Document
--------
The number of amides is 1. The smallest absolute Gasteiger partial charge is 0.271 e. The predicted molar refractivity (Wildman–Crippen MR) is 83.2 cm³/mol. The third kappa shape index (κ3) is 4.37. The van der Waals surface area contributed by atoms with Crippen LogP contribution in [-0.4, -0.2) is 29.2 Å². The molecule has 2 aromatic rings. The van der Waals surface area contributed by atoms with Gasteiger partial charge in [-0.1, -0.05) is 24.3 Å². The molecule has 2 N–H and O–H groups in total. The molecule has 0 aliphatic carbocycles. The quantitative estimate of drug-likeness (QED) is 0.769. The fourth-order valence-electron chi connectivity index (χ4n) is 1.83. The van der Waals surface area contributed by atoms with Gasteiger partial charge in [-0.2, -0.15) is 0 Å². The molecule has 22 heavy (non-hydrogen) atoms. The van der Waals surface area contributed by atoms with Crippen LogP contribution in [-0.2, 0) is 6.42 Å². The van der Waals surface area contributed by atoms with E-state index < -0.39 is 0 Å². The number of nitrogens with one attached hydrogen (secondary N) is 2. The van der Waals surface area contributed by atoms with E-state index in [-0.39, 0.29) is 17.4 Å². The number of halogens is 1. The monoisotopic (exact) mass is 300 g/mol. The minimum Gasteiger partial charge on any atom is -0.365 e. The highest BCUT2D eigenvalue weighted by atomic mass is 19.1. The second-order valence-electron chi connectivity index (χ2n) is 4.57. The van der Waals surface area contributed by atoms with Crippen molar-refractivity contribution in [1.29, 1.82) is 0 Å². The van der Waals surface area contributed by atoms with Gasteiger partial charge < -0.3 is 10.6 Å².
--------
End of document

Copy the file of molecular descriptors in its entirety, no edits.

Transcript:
The number of amides is 1. The smallest absolute Gasteiger partial charge is 0.271 e. The predicted molar refractivity (Wildman–Crippen MR) is 83.2 cm³/mol. The third kappa shape index (κ3) is 4.37. The van der Waals surface area contributed by atoms with Crippen LogP contribution in [-0.4, -0.2) is 29.2 Å². The molecule has 2 aromatic rings. The van der Waals surface area contributed by atoms with Gasteiger partial charge in [-0.1, -0.05) is 24.3 Å². The molecule has 2 N–H and O–H groups in total. The molecule has 0 aliphatic carbocycles. The quantitative estimate of drug-likeness (QED) is 0.769. The fourth-order valence-electron chi connectivity index (χ4n) is 1.83. The van der Waals surface area contributed by atoms with Gasteiger partial charge in [-0.2, -0.15) is 0 Å². The molecule has 22 heavy (non-hydrogen) atoms. The van der Waals surface area contributed by atoms with Crippen LogP contribution in [-0.2, 0) is 6.42 Å². The van der Waals surface area contributed by atoms with E-state index < -0.39 is 0 Å². The number of nitrogens with one attached hydrogen (secondary N) is 2. The van der Waals surface area contributed by atoms with E-state index in [-0.39, 0.29) is 17.4 Å². The number of halogens is 1. The monoisotopic (exact) mass is 300 g/mol. The minimum Gasteiger partial charge on any atom is -0.365 e. The highest BCUT2D eigenvalue weighted by atomic mass is 19.1. The second-order valence-electron chi connectivity index (χ2n) is 4.57. The van der Waals surface area contributed by atoms with Crippen molar-refractivity contribution in [1.29, 1.82) is 0 Å². The van der Waals surface area contributed by atoms with Gasteiger partial charge < -0.3 is 10.6 Å².